D&D 5E Hitting ghosts, elementals, and such

ad_hoc

(he/they)
Narratively speaking, how do you handle attacking a ghost or an air elemental with a sword?

Magical weapon or no, you still deal damage to it. And the type of weapon matters.

I am even with the "hp are not all meat" thing, but I still have trouble making sense of this and so do my players.

The best thing I am coming up with is to have some sort of central essence like a glowing orb that can be attacked. On the ghost or elemental's turns it becomes hazy as they pass through things but it needs to manifest to interact with the world.

Better ideas? What do you do?

(Mechanically it works fine of course)
 

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Lucas Yew

Explorer
Your idea's really good.

For me, I'd also like to think that the "willpower" exerted when swinging a weapon to hurt something else deals some kind of "conceptual damage" to the hurt thing. While ghosts are indeed incorporeal, they're still a low level undead, so I'd hand wave it off and treat it as acceptable simulation.
 

ad_hoc

(he/they)
Your idea's really good.

For me, I'd also like to think that the "willpower" exerted when swinging a weapon to hurt something else deals some kind of "conceptual damage" to the hurt thing. While ghosts are indeed incorporeal, they're still a low level undead, so I'd hand wave it off and treat it as acceptable simulation.

Yeah, with a lack of anything better we have been doing the 'hand wave' method. It just isn't satisfying for my players. They don't get it and neither do I.

We understand why the rules work like this so that combats are 'fair' . It still doesn't make sense narratively speaking.
 

Li Shenron

Legend
I am even with the "hp are not all meat" thing, but I still have trouble making sense of this and so do my players.

You are not alone. Even with the "hp are not all meat" idea, the point is that "hp damage" is still related to being potentially hurt by the last blow. You can say that all your hp lost except the last one are because you're getting tired or demoralized, but if the last one kills you then it must be physical, or otherwise metaphysical but it needs some reasonable explanation nevertheless. If a weapon is not supposed to affect you, you can't be demoralized by the threat of it, and getting tired doesn't make you vulnerable to something you are immune anyway. Exceptions can always exist, but if they become the norm then they devalue the identity of certain monsters. So if a ghost is supposed to be immaterial, that is the key quality that makes a ghost different to fight. If you can fight it just like any other monster, what's the point of having a ghost in the first place?

That said, I don't have a particular problem with D&D ghosts... IIRC the idea is that they are in fact invulnerable to any material weapon including magic weapons! That's because they are in the ethereal plane. However, if a ghost wants to hurt (or touch) someone in the material plane, they have to somewhat "materialize", and in doing so they are also (partially, thanks to damage resistance) vulnerable to material weapons. Magical weapons are able to hit them better while materialized, bypassing resistance.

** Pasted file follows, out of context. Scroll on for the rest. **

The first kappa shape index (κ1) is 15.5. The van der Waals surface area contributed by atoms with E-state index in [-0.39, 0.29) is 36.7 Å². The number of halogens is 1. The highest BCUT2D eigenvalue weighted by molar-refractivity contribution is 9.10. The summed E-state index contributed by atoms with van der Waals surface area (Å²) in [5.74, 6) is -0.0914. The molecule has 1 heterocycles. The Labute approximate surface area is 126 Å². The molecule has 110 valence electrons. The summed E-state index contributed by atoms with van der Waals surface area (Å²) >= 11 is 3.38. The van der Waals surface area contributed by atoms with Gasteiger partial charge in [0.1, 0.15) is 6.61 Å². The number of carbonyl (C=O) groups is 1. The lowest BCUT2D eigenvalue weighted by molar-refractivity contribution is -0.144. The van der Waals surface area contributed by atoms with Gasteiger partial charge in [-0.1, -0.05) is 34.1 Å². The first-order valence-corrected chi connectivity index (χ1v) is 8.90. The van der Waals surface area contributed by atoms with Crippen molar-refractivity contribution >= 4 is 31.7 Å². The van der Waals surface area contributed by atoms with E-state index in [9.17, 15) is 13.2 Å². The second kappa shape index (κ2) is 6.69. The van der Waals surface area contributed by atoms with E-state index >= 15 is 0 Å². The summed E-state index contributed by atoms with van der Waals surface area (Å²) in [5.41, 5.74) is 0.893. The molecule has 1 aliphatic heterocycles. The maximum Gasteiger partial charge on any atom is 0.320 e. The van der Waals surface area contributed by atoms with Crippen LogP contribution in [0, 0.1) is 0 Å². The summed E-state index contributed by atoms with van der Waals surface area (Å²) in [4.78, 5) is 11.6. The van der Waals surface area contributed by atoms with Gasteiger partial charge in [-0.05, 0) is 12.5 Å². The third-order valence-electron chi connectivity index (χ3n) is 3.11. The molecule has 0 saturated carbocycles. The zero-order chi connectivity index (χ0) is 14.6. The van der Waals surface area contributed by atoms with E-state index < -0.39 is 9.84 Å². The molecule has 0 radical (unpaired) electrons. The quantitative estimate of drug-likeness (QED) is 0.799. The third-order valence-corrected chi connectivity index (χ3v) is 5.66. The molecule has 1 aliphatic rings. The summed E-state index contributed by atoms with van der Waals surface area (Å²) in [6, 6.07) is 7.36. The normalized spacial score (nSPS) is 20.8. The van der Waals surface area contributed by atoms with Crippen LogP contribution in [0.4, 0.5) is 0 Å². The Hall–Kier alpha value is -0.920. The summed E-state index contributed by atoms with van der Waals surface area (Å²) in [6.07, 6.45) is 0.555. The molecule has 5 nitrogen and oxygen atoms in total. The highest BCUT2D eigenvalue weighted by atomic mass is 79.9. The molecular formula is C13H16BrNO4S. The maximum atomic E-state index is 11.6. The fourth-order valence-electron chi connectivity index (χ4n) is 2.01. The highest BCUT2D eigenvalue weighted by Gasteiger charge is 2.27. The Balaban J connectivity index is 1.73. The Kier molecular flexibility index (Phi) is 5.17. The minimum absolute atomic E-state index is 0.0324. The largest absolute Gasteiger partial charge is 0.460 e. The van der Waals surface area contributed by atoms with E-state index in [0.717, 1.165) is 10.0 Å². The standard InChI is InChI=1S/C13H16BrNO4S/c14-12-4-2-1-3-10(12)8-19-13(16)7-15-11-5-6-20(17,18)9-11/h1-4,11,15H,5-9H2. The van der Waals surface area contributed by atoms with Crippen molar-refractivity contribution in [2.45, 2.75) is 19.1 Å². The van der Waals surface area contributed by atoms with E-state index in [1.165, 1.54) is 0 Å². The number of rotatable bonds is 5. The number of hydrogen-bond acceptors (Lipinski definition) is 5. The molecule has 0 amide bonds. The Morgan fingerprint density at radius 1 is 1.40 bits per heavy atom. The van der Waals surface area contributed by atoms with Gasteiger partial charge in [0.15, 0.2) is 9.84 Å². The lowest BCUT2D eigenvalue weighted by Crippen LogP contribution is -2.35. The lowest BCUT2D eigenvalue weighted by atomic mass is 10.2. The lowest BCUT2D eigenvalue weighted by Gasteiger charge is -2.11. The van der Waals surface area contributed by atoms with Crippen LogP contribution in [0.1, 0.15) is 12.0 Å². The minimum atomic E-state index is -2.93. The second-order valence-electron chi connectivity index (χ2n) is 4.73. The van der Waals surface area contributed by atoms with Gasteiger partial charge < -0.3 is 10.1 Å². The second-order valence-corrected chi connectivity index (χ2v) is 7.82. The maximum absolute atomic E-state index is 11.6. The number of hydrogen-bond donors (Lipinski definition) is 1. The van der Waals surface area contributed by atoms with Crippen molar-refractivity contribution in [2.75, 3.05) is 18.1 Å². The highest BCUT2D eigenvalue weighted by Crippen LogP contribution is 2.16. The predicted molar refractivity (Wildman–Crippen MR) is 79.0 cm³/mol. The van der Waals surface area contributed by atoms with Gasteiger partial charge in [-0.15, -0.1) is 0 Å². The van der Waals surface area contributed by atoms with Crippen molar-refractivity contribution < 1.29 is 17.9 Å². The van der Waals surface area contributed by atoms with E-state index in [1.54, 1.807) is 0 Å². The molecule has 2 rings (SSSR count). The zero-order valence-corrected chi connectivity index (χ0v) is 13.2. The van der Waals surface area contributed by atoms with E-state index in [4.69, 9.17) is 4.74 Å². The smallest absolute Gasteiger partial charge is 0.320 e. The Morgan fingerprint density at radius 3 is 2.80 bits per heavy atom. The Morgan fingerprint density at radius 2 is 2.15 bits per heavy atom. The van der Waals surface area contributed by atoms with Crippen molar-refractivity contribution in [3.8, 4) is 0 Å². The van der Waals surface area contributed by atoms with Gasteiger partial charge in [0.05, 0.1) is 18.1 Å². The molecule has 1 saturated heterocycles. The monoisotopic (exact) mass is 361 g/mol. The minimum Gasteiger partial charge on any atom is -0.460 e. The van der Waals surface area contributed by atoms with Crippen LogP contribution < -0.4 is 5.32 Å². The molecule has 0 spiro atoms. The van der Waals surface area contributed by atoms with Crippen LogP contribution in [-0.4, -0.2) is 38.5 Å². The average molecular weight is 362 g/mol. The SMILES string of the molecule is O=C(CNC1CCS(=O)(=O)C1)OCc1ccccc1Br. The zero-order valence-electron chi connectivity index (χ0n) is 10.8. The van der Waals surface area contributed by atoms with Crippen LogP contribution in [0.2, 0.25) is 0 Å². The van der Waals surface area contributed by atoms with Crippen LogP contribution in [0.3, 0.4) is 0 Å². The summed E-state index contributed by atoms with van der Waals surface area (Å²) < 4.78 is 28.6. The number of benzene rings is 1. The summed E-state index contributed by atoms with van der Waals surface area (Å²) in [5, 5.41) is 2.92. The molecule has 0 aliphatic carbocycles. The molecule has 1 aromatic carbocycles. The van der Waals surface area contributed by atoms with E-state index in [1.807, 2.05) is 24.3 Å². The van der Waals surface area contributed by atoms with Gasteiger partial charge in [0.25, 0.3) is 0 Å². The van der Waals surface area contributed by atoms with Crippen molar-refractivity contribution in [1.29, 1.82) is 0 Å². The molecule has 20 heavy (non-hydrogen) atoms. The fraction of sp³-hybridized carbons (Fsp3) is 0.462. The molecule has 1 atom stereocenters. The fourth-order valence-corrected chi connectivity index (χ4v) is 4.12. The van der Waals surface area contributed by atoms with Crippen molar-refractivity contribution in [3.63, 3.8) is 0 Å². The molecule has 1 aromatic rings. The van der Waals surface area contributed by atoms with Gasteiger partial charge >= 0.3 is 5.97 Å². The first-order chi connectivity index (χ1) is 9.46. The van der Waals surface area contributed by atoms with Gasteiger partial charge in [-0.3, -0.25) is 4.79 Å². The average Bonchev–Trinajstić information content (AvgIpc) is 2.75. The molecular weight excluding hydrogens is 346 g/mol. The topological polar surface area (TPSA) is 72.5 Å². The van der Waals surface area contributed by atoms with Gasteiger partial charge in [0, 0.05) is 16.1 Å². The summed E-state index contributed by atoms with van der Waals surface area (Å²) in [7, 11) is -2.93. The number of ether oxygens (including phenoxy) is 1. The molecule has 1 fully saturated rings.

Overall I think this is a fairly reasonable design choice. It could have been different and more extreme... ghosts could have been always totally insubstantial and therefore immune to any material weapon. It would be ok (and other monsters might in fact work like this), they would be a tougher opponent which would force the players to find very different ways of fighting them.
 

The way I've always looked at it: all weapons go through the creature, but hits pull part of the creature away in wisps. That way it shows when they've dealt damage, and when the attack was unsuccessful.
 

ad_hoc

(he/they)
Thanks for the replies.

I don't normally describe gore but I think I will start doing it for these sorts.

For example, you stab a Black Pudding with a rapier? Black stuff sprays out from behind it (and toward you for that matter). Stab an Air Elemental? There is an audible woosh as air escapes it.

If players ask about it I will say that they have a nucleus which stores their essence. This is good for extraplanar beings like elementals. For oozes, though amorphous, they still have cells (magical cells) which digest food and enable them to attack and such. Impacting them disrupts those cells' ability to carry out their functions.
 

Ectoplasm. Like Asterix at a fondue.
 

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GMMichael

Guide of Modos
Being un-hit-able is what makes ghosts scary. They're already dead, don't rob them of that too.

You might consider removing ghosts from HP-based combat, and put them in problem-solving conflicts instead. So the way to beat the ghost is to correctly write the last line of its epitaph, or put its corpse back in the proper position...
 

MechaPilot

Explorer
Narratively speaking, how do you handle attacking a ghost or an air elemental with a sword?

The way that I handle it is that a ghost has a type of gaseous presence that can be disrupted by physical attacks. I also typically don't allow ghosts to be permanently killed in combat. Killing a ghost in combat removes the threat for a while, but the ghost will return unless you can lay it to rest.

An air elemental is essentially the same thing, only instead of them coming back after a while like my ghosts do, I have them return to the elemental plane of air. I generally assume that elementals are ill at ease in our world, and that they will attempt to return to their own if they can. An elemental that is bound by someone and forced to attack a party will disperse back to its home plane after it is killed.
 

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